The open expression of Christian viewpoints and your faith is under attack. A high school football coach in Bremerton, Washington, was fired for silently praying on one knee after every football game.
And in Boston, it is perfectly acceptable to burn a U.S. flag and to raise the Communist China flag to celebrate Mao's bloody revolution but raising a "Christian" flag is forbidden.
On Jan. 18, I presented oral argument at the Supreme Court in Shurtleff v. City of Boston that will impact both cases and will set national precedent.
In Shurtleff, I argued that Boston violated the Constitution by censoring a private flag raising in a public forum open to "all applicants," merely because the application referred to the flag as "Christian." We represent Boston resident Hal Shurtleff and his civic organization, Camp Constitution.
Shurtleff and Camp Constitution asked the city in 2017 for a permit to celebrate Constitution Day and to raise the Christian flag on one of Boston City Hall's public forum flagpoles to recognize the Christian contributions to Boston and the Commonwealth.
After 12 years with 284 flag-raising approvals, no denials and usually no review, one word caught the attention of a Boston official—the word "Christian" on the application. The flag itself was not the problem. Had it been called anything but Christian, the same flag would have flown for an hour without incident.
Boston's written and advertised policy does not limit the flagpoles to certain subject matters or speakers. All viewpoints are welcome—except religious viewpoints. In fact, the policy places religion in the same category as speech deemed inappropriate, offensive, supporting prejudice or discrimination.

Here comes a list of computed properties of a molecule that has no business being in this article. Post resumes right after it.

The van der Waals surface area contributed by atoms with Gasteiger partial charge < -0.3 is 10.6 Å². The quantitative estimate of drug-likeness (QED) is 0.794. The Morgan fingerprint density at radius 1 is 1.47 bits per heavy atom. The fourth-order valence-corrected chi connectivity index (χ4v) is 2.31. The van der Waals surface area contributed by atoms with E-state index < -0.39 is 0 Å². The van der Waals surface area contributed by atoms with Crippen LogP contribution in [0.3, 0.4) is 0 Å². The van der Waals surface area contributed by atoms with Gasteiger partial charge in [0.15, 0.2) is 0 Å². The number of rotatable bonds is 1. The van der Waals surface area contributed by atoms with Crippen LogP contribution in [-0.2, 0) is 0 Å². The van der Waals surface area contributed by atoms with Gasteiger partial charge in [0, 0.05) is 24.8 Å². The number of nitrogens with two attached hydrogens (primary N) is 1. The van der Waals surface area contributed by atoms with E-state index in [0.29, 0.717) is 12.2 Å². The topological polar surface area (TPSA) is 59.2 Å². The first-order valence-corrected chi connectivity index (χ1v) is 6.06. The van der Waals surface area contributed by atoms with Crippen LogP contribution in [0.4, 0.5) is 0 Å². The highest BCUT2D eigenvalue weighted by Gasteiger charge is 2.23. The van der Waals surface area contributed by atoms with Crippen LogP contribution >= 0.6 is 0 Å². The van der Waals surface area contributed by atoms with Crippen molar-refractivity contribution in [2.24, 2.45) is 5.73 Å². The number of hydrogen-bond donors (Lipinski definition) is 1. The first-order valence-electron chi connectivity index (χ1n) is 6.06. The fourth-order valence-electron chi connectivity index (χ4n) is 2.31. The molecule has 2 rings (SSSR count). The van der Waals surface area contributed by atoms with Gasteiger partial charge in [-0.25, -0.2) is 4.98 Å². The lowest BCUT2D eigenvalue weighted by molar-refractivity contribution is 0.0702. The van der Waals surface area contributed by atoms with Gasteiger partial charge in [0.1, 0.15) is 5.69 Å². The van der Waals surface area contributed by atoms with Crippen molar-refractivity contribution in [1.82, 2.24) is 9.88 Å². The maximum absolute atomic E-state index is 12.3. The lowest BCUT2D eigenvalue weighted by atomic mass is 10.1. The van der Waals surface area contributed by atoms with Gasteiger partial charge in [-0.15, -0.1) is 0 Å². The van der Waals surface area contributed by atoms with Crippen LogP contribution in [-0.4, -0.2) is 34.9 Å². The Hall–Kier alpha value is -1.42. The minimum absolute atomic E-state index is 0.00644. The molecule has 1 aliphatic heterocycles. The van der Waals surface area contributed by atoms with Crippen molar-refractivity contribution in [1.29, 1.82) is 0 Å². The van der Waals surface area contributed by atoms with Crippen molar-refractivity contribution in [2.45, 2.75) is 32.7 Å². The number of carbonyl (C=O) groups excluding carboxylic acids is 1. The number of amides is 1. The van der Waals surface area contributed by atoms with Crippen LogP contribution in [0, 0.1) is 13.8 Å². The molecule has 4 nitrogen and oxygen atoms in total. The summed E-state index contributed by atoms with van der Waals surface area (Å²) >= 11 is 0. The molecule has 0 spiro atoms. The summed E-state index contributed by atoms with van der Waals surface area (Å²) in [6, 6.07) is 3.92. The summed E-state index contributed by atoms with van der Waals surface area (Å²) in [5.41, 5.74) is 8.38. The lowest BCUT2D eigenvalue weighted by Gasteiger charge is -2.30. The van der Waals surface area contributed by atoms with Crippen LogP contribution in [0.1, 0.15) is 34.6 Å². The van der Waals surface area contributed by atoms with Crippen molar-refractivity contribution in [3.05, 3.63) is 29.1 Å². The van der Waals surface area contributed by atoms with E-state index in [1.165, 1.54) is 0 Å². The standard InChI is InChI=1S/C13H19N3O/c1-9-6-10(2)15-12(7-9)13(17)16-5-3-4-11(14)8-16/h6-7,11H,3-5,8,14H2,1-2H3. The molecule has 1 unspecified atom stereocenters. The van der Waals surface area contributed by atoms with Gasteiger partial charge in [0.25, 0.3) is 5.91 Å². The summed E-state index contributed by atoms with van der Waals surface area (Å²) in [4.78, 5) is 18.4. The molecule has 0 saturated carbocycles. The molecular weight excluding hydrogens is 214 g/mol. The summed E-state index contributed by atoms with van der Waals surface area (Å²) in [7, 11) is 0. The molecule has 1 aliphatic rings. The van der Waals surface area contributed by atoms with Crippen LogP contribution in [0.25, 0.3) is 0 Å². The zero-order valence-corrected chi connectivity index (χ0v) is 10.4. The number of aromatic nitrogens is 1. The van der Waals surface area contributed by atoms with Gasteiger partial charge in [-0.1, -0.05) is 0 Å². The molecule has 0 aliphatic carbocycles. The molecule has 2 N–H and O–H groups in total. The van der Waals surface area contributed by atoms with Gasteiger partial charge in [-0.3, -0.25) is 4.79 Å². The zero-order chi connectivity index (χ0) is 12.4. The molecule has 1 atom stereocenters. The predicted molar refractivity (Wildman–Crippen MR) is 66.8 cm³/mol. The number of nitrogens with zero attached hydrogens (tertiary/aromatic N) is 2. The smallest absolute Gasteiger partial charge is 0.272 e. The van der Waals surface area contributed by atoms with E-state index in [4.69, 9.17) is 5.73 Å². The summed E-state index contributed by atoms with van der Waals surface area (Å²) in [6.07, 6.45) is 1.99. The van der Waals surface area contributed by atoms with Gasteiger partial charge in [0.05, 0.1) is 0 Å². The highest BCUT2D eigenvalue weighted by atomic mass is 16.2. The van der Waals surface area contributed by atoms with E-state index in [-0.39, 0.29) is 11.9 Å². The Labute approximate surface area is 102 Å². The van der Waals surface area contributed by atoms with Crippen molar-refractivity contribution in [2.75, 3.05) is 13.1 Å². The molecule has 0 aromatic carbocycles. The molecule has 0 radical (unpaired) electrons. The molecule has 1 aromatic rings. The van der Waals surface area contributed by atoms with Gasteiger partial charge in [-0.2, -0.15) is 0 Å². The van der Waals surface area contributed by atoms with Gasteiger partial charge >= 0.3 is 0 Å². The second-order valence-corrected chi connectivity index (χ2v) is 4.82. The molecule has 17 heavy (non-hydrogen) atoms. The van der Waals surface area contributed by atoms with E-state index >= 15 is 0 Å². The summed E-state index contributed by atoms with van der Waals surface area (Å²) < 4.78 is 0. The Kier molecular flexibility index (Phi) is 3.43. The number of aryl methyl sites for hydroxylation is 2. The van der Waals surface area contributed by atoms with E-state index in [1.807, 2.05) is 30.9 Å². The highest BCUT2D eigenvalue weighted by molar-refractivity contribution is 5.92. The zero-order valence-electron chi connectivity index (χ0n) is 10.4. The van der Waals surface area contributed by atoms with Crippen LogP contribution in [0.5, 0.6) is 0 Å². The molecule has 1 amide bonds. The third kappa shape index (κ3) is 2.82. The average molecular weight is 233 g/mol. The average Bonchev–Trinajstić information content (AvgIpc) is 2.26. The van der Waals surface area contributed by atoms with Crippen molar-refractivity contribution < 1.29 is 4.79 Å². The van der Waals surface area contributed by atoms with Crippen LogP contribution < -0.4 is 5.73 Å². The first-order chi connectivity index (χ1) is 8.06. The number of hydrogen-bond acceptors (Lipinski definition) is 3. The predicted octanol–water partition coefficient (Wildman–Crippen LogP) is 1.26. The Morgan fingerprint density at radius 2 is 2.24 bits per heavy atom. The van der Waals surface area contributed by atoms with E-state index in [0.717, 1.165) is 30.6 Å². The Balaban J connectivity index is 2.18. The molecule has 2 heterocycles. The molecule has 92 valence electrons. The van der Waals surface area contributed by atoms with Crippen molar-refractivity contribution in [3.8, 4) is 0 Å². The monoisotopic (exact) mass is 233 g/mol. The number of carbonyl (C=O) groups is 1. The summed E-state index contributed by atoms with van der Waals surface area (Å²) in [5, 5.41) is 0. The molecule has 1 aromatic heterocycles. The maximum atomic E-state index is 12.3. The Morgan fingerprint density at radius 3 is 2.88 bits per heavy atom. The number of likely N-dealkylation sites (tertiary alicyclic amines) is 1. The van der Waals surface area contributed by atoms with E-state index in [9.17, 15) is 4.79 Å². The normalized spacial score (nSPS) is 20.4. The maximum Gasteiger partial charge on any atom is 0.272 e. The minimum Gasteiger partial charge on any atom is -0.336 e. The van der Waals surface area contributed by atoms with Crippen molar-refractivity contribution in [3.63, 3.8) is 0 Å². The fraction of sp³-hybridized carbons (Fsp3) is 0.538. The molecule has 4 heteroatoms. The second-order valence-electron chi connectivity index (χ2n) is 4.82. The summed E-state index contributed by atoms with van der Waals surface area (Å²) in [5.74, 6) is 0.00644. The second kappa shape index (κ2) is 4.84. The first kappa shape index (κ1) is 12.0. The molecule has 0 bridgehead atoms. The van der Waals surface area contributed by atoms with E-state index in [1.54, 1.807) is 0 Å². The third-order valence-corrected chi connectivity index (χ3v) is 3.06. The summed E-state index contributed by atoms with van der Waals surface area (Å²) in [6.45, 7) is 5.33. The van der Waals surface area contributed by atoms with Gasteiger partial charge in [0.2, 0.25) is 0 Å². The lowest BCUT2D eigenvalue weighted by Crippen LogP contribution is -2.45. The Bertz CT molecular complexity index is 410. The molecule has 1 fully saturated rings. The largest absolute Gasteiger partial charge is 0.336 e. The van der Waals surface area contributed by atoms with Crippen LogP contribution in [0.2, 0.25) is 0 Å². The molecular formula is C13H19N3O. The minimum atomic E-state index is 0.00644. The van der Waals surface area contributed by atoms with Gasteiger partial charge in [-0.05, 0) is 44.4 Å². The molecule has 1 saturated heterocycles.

During oral argument, the high court appeared to reject Boston's argument that it could discriminate against Christian viewpoints in its "public forums" open to "all applicants." The court will release its opinion by June 2022.
After reviewing the briefs for our Shurtleff case, the Friday before my oral argument, the high court announced it will take up the case of Kennedy v. Bremerton School District, in which the school district, like Boston, discriminated against religious speech and fired the coach.
In 2008, Coach Joe Kennedy promised God he would pray and give thanks after each game he coached, regardless of the outcome. He would simply drop to one knee and "offer a silent or quiet prayer of thanksgiving for player safety, sportsmanship, and spirited competition." He did this for years without any complaints, and members of the community and players often joined him.
In 2015, the district ordered Kennedy to stop, stating his practice violated the Establishment Clause. This is the same false argument Boston used to unlawfully discriminate against Camp Constitution in our case. The Bremerton School District fired him.
In 2019, the Supreme Court declined to review the coach's case, but four justices signaled that the court would be open to hearing the case, writing, "The 9th Circuit's understanding of the free speech rights of public-school teachers is troubling and may justify review in the future."
Coach Kennedy returned to the Supreme Court in September 2021, and on Jan. 14, 2022, the court agreed to take up the case.
The precedent that will be set by the Supreme Court in our Shurtleff v. City of Boston case could impact generations for decades and will certainly impact the fate of Coach Kennedy.
"You are the light of the world. A city set on a hill cannot be hidden. Nor do people light a lamp and put it under a basket, but on a stand, and it gives light to all in the house" (Matt. 5:14-15, ESV).
This article originally appeared at lc.org.
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